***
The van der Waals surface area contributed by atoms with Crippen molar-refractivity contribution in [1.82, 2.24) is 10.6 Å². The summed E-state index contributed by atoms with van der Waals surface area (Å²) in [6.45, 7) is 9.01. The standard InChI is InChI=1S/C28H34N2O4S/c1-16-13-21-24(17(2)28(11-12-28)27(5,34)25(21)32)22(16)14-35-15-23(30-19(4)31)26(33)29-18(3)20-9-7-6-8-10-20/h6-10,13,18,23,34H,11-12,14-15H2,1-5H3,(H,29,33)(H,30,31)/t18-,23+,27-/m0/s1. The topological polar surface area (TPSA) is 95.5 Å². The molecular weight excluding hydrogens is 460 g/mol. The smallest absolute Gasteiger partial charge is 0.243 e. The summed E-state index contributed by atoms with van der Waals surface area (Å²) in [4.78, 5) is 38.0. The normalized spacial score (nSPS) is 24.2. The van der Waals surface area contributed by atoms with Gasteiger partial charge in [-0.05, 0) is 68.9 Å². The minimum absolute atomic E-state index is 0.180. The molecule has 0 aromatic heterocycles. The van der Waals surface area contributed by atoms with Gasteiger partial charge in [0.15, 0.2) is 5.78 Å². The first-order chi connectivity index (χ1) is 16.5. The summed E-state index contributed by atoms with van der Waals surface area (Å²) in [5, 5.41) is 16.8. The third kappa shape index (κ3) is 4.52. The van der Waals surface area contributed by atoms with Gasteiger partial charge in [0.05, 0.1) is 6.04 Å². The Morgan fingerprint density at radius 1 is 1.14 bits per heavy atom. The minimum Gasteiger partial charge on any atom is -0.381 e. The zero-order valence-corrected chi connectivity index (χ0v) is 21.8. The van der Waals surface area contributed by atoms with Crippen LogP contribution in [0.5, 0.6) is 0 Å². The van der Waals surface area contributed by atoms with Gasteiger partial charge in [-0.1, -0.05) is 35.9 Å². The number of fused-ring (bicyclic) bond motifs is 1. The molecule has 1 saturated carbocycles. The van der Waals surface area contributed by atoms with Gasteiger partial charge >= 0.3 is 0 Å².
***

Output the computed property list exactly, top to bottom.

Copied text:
The van der Waals surface area contributed by atoms with Crippen molar-refractivity contribution in [1.82, 2.24) is 10.6 Å². The summed E-state index contributed by atoms with van der Waals surface area (Å²) in [6.45, 7) is 9.01. The standard InChI is InChI=1S/C28H34N2O4S/c1-16-13-21-24(17(2)28(11-12-28)27(5,34)25(21)32)22(16)14-35-15-23(30-19(4)31)26(33)29-18(3)20-9-7-6-8-10-20/h6-10,13,18,23,34H,11-12,14-15H2,1-5H3,(H,29,33)(H,30,31)/t18-,23+,27-/m0/s1. The topological polar surface area (TPSA) is 95.5 Å². The molecular weight excluding hydrogens is 460 g/mol. The smallest absolute Gasteiger partial charge is 0.243 e. The summed E-state index contributed by atoms with van der Waals surface area (Å²) in [4.78, 5) is 38.0. The normalized spacial score (nSPS) is 24.2. The van der Waals surface area contributed by atoms with Gasteiger partial charge in [-0.05, 0) is 68.9 Å². The minimum absolute atomic E-state index is 0.180. The molecule has 0 aromatic heterocycles. The van der Waals surface area contributed by atoms with Gasteiger partial charge in [0.15, 0.2) is 5.78 Å². The first-order chi connectivity index (χ1) is 16.5. The summed E-state index contributed by atoms with van der Waals surface area (Å²) in [5, 5.41) is 16.8. The third kappa shape index (κ3) is 4.52. The van der Waals surface area contributed by atoms with Gasteiger partial charge in [0.05, 0.1) is 6.04 Å². The Morgan fingerprint density at radius 1 is 1.14 bits per heavy atom. The minimum Gasteiger partial charge on any atom is -0.381 e. The zero-order valence-corrected chi connectivity index (χ0v) is 21.8. The van der Waals surface area contributed by atoms with Crippen LogP contribution in [0.5, 0.6) is 0 Å². The van der Waals surface area contributed by atoms with Gasteiger partial charge in [-0.1, -0.05) is 35.9 Å². The number of fused-ring (bicyclic) bond motifs is 1. The molecule has 1 saturated carbocycles. The van der Waals surface area contributed by atoms with Gasteiger partial charge >= 0.3 is 0 Å².